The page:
Whoa, the www.nytimes.com site has moved to a cookie system instead of a
password firewall page. When did this happen!? It's great, I no longer
have to type in my pasword.
Found this using the search facilities of the NYT site in about 3
seconds... sometimes I love the Web!
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April 29, 1997
Daimler-Benz to Exhibit Early-Stage Internet Car
By JOHN MARKOFF
[P] ALO ALTO, Calif. -- The notion of the information
highway may be getting trite. But how about the
Anticipating a near-future with wireless capabilities
well beyond the car phone, engineers at a Daimler-Benz
research center in Silicon Valley on Wednesday will roll
out a Mercedes E420 equipped to give driver and
passengers full access to the World Wide Web.
The engineers and programmers -- who have outfitted the
Mercedes with more personal computers, flat-panel
screens and network connections than are found in most
modern offices -- take pains to note that their "Web
Car" is a only a technology demonstration and that
commercial applications are probably five years or more
in the future.
The point now, they say, is to show that car computing
is technically feasible.
"We have a car that is fully connected to cyberspace,"
said Paul Mehring, president of the Daimler-Benz
Research and Technology Center in Palo Alto. "This opens
up a completely new dimension of options and services
that will be delivered to the car and back to the
Beyond sending and receiving e-mail from the fast lane,
potential uses for an Internet-ready car range from
customized traffic alerts that could be transmitted from
a Web site to such commercial services as remote
roadside assistance, allowing repair centers to diagnose
a breakdown from afar and send a mechanic or tow truck
using Internet-based navigational systems.
Such navigational aids might also alert drivers on the
move to nearby businesses, give directions and even
offer discounts for customers who drove up and said "The
Web sent me."
But as with many new information technologies, analysts
expect the first uses to be work-related.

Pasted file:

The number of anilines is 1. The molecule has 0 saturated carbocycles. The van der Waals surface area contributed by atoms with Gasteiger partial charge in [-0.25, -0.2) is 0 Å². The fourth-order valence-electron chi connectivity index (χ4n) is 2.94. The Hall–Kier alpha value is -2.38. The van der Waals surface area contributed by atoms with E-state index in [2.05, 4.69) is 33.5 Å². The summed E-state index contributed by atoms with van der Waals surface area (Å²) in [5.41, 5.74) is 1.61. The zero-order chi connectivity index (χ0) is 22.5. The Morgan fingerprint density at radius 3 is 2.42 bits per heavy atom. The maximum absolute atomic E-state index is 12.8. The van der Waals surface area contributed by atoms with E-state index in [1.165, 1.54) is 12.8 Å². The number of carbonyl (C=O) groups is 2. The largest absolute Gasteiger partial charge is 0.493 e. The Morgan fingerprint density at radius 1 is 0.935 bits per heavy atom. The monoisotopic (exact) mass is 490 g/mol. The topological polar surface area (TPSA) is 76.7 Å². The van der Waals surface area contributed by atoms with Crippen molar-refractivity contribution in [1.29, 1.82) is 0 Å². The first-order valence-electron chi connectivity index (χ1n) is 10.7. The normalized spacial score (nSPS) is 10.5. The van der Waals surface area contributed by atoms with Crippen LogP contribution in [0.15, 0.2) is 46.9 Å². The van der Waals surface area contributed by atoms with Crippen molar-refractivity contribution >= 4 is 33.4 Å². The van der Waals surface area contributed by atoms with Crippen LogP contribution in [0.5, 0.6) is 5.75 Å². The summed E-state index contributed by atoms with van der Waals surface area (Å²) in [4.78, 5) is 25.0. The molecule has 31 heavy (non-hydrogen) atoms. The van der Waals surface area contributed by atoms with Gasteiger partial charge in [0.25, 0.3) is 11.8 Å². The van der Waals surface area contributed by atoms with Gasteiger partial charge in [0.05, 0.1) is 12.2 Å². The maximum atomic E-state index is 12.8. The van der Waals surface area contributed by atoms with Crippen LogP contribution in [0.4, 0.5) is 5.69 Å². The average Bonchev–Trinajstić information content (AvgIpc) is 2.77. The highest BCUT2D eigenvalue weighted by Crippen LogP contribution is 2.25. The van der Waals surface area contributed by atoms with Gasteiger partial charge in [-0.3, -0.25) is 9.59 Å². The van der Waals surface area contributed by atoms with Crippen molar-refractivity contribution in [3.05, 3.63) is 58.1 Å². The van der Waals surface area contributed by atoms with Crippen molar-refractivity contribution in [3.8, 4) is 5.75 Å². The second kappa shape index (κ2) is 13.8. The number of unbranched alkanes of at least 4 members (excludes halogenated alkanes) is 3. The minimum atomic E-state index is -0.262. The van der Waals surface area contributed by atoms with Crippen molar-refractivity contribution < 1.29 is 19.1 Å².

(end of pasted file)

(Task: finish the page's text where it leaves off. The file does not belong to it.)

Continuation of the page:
"So many people are are working on the road that there
is a move to mobile offices within cars," said Sheridan
Tatsuno, president of Dreamscape Network, a
computer-industry consulting firm in Aptos, Calif.
Tatsuno also notes that high-tech gadgetry has long been
a means for luxury carmakers to distinguish themselves
from competitors, and that information technology is the
latest manifestation of that impulse.
Already, for example, General Motors offers an optional
system called Onstar for its 1997 Cadillacs, which
includes a cellular data modem for receiving emergency
and roadside assistance information. GM has advertised
Onstar's ability to remotely unlock Cadillacs if owners
lose their keys. But Onstar is based on a proprietary
wireless cellular network, not the public Internet.
The silver Mercedes that will be demonstrated Wednesday
is equipped with three flat-panel displays, one in the
center of the dashboard above the radio, and two others
embedded at eye level in the back of each headrest, for
use by rear-seat passengers.
These screens act as monitors for several computers in
the car's trunk, including a portable IBM Thinkpad, an
Internet gateway computer and a Sega Saturn game
Internet connections are made with an AT&T wireless
digital cellular phone and a Metricom wireless modem. In
the front seat is an armrest interface, where the driver
can insert a U.S. Robotics Pilot palmtop computer for
transferring a Web address and other data to the car
The car also has a global positioning, satellite-based
navigational system that can display map data on any of
the car's three screens and offer visual and spoken
directions about the trip route.
The Daimler-Benz scientists concede that simply linking
a car to the Internet raises various concerns.
Computer displays visible to the driver are an obvious
safety hazard, said Akhtar Jameel, a Daimler-Benz
researcher. So the team is at work on ways to use
speech-synthesis software that would read aloud
information on the screen. (Although even that solution
might provide little solace in light of recent studies
indicating that talking on a conventional cellular phone
is statistically as dangerous as driving drunk.)
Privacy is also an imponderable, researchers said.
Because the global-positioning system might make a car's
location data continually available to law-enforcement
officials or others, many drivers might have qualms
about using it.
But it is possible to design the Internet auto system so
that the car and driver could remain anonymous, said
Axel Fuchs, a research manager for Daimler-Benz.
It is also possible, of course, to turn the system off.
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What will future search agents make of it? Will they auto classify, so
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computer users'? Better yet, search by analogy: 'Jobites'...
-- Rohit Khare